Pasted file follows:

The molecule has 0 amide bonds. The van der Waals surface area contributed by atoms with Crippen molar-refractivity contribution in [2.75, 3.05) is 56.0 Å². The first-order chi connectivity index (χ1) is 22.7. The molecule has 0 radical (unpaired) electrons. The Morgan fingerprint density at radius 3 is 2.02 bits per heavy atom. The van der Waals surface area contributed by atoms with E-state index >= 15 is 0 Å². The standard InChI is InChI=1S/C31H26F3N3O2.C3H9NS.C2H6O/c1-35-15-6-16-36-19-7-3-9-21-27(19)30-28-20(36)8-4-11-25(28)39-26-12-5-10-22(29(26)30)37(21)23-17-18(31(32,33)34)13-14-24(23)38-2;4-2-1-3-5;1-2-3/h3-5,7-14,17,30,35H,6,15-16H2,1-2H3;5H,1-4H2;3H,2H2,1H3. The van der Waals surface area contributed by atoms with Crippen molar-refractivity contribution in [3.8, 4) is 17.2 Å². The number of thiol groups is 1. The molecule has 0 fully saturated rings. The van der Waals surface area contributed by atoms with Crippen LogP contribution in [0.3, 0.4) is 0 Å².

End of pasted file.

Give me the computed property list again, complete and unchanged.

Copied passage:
The molecule has 0 amide bonds. The van der Waals surface area contributed by atoms with Crippen molar-refractivity contribution in [2.75, 3.05) is 56.0 Å². The first-order chi connectivity index (χ1) is 22.7. The molecule has 0 radical (unpaired) electrons. The Morgan fingerprint density at radius 3 is 2.02 bits per heavy atom. The van der Waals surface area contributed by atoms with E-state index >= 15 is 0 Å². The standard InChI is InChI=1S/C31H26F3N3O2.C3H9NS.C2H6O/c1-35-15-6-16-36-19-7-3-9-21-27(19)30-28-20(36)8-4-11-25(28)39-26-12-5-10-22(29(26)30)37(21)23-17-18(31(32,33)34)13-14-24(23)38-2;4-2-1-3-5;1-2-3/h3-5,7-14,17,30,35H,6,15-16H2,1-2H3;5H,1-4H2;3H,2H2,1H3. The van der Waals surface area contributed by atoms with Crippen molar-refractivity contribution in [3.8, 4) is 17.2 Å². The number of thiol groups is 1. The molecule has 0 fully saturated rings. The van der Waals surface area contributed by atoms with Crippen LogP contribution in [0.3, 0.4) is 0 Å².